Visit Bosworth - one of England's most famous battlefield sites - via a country park and a canal tow path.
Distance 8.7 miles (14.1km)
Minimum time 4hrs 30min
Ascent/gradient 279ft (85m)
Level of difficulty Hard
Paths Easy lanes and tow path, other paths may be muddy
Landscape Gently rolling woods and arable land
Suggested map aqua3 OS Explorers 232 Nuneaton & Tamworth; 233 Leicester & Hinckley
Start/finish SK 412031 (on Explorer 232)
Dog friendliness Generally very good (care on street sections)
Parking Market Bosworth Country Park (main car park), off B585
Public toilets At car park, Bosworth Battlefield Visitor Centre, and Market Bosworth
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1 Facing the children's adventure playground and adjoining spinney in Market Bosworth Country Park (at the far end of the large car park), turn right and walk along the grassy track through the wildflower meadow to the woods beyond. Follow the main gravel path through the trees and bear left at a fork. Look for the wide kissing gate on the left.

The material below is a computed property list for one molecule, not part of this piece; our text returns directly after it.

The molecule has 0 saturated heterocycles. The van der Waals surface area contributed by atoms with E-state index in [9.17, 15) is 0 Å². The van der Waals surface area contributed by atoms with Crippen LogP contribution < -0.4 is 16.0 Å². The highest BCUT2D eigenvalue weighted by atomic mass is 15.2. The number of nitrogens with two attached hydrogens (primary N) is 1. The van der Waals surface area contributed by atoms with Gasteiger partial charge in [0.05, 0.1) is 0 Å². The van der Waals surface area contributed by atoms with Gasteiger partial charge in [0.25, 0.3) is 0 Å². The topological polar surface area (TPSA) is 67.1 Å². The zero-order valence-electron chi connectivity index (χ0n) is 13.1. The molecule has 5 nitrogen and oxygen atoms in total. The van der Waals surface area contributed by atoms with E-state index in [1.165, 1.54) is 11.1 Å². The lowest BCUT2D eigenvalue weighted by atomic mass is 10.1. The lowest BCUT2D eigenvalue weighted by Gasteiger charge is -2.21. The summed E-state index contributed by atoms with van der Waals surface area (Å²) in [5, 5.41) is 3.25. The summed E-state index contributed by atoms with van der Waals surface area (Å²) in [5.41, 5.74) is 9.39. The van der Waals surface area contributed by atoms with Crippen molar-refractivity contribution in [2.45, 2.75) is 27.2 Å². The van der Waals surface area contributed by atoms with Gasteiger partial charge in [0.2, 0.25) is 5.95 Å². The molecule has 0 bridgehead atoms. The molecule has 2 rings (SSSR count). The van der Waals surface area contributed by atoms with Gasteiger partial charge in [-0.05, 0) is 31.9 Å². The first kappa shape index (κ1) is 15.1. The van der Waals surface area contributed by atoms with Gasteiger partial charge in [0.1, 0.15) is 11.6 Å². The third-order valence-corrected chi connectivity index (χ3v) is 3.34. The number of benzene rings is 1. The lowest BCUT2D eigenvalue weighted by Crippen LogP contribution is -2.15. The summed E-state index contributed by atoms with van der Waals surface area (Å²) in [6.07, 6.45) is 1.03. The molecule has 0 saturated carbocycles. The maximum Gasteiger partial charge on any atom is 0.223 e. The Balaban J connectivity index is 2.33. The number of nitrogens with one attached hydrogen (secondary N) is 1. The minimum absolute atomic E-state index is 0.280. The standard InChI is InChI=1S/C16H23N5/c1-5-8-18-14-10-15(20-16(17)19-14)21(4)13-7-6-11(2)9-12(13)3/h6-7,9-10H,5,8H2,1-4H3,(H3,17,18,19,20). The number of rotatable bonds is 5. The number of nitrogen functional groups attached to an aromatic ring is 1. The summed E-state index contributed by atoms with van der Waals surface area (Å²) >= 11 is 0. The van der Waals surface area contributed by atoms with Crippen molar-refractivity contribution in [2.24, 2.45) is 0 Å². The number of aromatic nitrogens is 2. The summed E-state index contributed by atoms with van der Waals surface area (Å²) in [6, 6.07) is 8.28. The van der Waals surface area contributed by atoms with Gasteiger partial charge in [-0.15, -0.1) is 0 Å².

2 Go through this and follow the path for just under ½ mile (800m) along the edge of woodland and past Looking Glass Pond.
3 Go over a stile and on past the right of Woodhouse Farm. The path continues down along the left-hand side of a field, then climbs the right-hand side of the next.
4 As the hedge falls away the well-walked path heads out across the middle of the field before turning right approaching (but not quite at) the top. It keeps to the top of the next field, then turns left across another to reach the car park of the Royal Arms Hotel. Turn right and walk through Sutton Cheney until, just past the church entrance, you turn right at the road junction (signposted 'Shenton').
5 Follow the lane as it forks left and in 550yds (503m) turn off left through Cheney Lane Battlefield car park to the visitor centre.
6 Follow the semi-surfaced, waymarked Battle Trail across Ambion Hill and down past Richard's and Henry's standards (bare flagpoles if they're not flying) to reach Shenton Station. Cross the railway line by the gate and turn left out of the car park entrance on to the lane. Walk along as far as the canal bridge.